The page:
The fresh aromas of filter coffees in steel tumblers was wonderful to my nostrils. It was coffee time at the bunglow. Mr. Dinaker , so very humble since I have known him, will ask why I flatter his place so, but I would not hesitate to call it a living museum, a bungalow is a only a modest appraisal. His very talented daughters were in conversation with me. I stared at the very tall ceilings and the ancient grandfather clock ticked omniously, calmly shoving the heavy wheels of time onwards.
I had always been in love with this place, and kept coming back to discover where my friend Disha stored our favorite comic books, or to look at pictures of the species that frequented their birdbath or maybe share a cup of filter coffee on their terrace, reminiscing on the Mysore that was. The fact was, there was always something. Always something to discover, to learn, to delight in. There was beauty to this place. The lovely pictures of the purple lilies in their little pond by my friend Aditi will vouch for that much.
That day, I was callous on their wooden swing. I drank my coffee deep and made mention of the fact that I loved looking at old letters. I wistfully talked of their charm, and not surprisingly, I was rewarded with a small tin box full of various letters, most of them of fairly antique worth: they were easily more than a hundred years old. I held each letter delicately.
I then read of world of times past. I read life, a hundred years ago. I read of plague, and I read of history. I read of love, and I read of strife. I read of utter grief, disparities and commerce. I read of economy, machines and horse races. I read counsel, decision, fear and fact. The letters were legacy, and I held each word with tenderness, with caress of a lover. Writers are a dangerous group of people, we configure emotion to paper, texture and slant of hand.
I found many a yellowing paper addressed to the great grandfather of Mr. Dinakar, then the commissioner for the princely state of Mysore, serving under the king of the time. Letters had visited the commissioner from Cambridge, London, Switzerland, Chitradoorg, Karwar and Bangalore. There were numerous hands that scribbled life stories to him, and they opened the veil to the life of a hundred years ago, voiced in first person. I lived the lives of the many, and I heard their stories and trifles, their hopes, achievements and star-struck rambles. Some wrenched my soul, some ignited my imagination and some made me muse.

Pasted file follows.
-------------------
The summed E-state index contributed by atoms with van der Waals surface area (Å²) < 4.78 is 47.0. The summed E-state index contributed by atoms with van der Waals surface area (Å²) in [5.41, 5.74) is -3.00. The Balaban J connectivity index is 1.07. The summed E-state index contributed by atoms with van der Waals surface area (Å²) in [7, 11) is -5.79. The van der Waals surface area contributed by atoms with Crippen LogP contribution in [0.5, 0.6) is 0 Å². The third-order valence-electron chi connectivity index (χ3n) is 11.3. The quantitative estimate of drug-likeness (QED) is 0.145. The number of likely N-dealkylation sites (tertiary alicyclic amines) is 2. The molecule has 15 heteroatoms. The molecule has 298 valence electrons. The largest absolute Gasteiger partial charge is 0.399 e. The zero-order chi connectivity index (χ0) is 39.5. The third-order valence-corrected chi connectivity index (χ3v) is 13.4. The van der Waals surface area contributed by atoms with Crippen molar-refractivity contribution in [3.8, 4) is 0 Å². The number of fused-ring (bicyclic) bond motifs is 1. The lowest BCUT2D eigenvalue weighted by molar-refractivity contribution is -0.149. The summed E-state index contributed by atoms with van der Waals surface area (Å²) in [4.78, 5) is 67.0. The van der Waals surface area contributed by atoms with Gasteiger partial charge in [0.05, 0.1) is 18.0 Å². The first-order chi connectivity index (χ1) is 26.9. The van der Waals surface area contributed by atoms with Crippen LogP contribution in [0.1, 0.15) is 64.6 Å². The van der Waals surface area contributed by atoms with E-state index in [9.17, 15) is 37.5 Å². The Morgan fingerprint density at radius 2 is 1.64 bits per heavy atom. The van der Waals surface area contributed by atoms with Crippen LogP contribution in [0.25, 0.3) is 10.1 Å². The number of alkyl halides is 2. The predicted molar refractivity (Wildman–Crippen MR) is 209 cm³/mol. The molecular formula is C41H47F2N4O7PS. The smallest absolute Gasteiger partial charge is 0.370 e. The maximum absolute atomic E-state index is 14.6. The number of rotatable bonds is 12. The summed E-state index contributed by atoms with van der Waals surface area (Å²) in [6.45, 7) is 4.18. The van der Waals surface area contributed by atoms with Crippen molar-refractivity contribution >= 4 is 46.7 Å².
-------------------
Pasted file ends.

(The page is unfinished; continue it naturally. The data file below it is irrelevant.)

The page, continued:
The time ticked on to the pleasant ambiance of a Mysore evening.
I sifted through the papers. One letter caught my eye. Written in 1918 by one mister C Srikantaiah. It was an interesting letter. The hand was elegant, but resounded with such utter grief that I couldn’t tear my eyes off it. Each paragraph was riveting.
“I could never imagine one so noble, contented, loving, dutiful, accomplished and enthusiastic….Everything in me and around me reminds me of her every moment. Older people ask me to take courage and seek refuge in philosophy. Well, the one thing that I hate is philosophy and my education never trained me to be philosophical. I had an even career of life so far but now my mind is ruffled. Calamities—they are around us, calamities are all around the world, but such as mine, it is impossible to bear.”
In fine ink on paper, haunting even ninety-four years after it was penned; it bought tears to my eyes. It was a touching letter, and a page was missing, but one didn’t need to scavenge for the forgotten alphabets to be able to feel the uncompromising sincerity in the emotion. The emotion had spelled itself in the personal letter and spilled itself free in every anguished paragraph.
“But false death has left its havoc incomplete, leaving me here and slaying the more sweet.”
There was poetry in his grief: a grief so intimate that it collided with me. I held the letter against the last of the light and questioned it.
This man, C Srikantiah was addressing his father-in-law upon the death of his dear wife. The letter had remained incomplete with the missing page, but I could fill in the blanks. The wife whom he loved dearly, named Thungamma had been close to everything to him. She defined his existence that much was clear. In the letter, he mourns her and emulates her, respects her and considers her forever.
His love was evident even in devastating grief. In the closing paragraphs of his crushing letter, he comes to a conclusion: to donate in the name of his beloved, his life and his purpose.
‘During her stay with me for the last four months, I had given her 300/-, I would like the above amount to be added onto yours, and the amount endowed to the Mysore University for funding a scholarship in her name.’
In Mr. Dinaker’s words,
‘CS later thought of a benevolent fund in Thungamma's name in Mysore University that had started in 1916. No idea if it was materialized. CS later went to Zurich for studies and was great friends with my grandfather. I remember seeing his body when he died in around 1965 or so. I was 7. The house was in Yadavgiri. He went to Japan also in the 1930s. There are so many items in our showcase that his daughter later gave me when I was very young. I cherish a car in particular.’
A bit of history from Mr. Dinakar helped me see with insight.
I had to stare at Mr. Srikantiah's letter. I could only imagine him, his voice-- a faint echo of a past dissolving.
His words struggled, questioned, re-questioned and asked me again:
‘How can I forget her?’
Unanswered from 9th December, 1918.
It still remains to be found what happened to Thugamma's fund for Mysore University.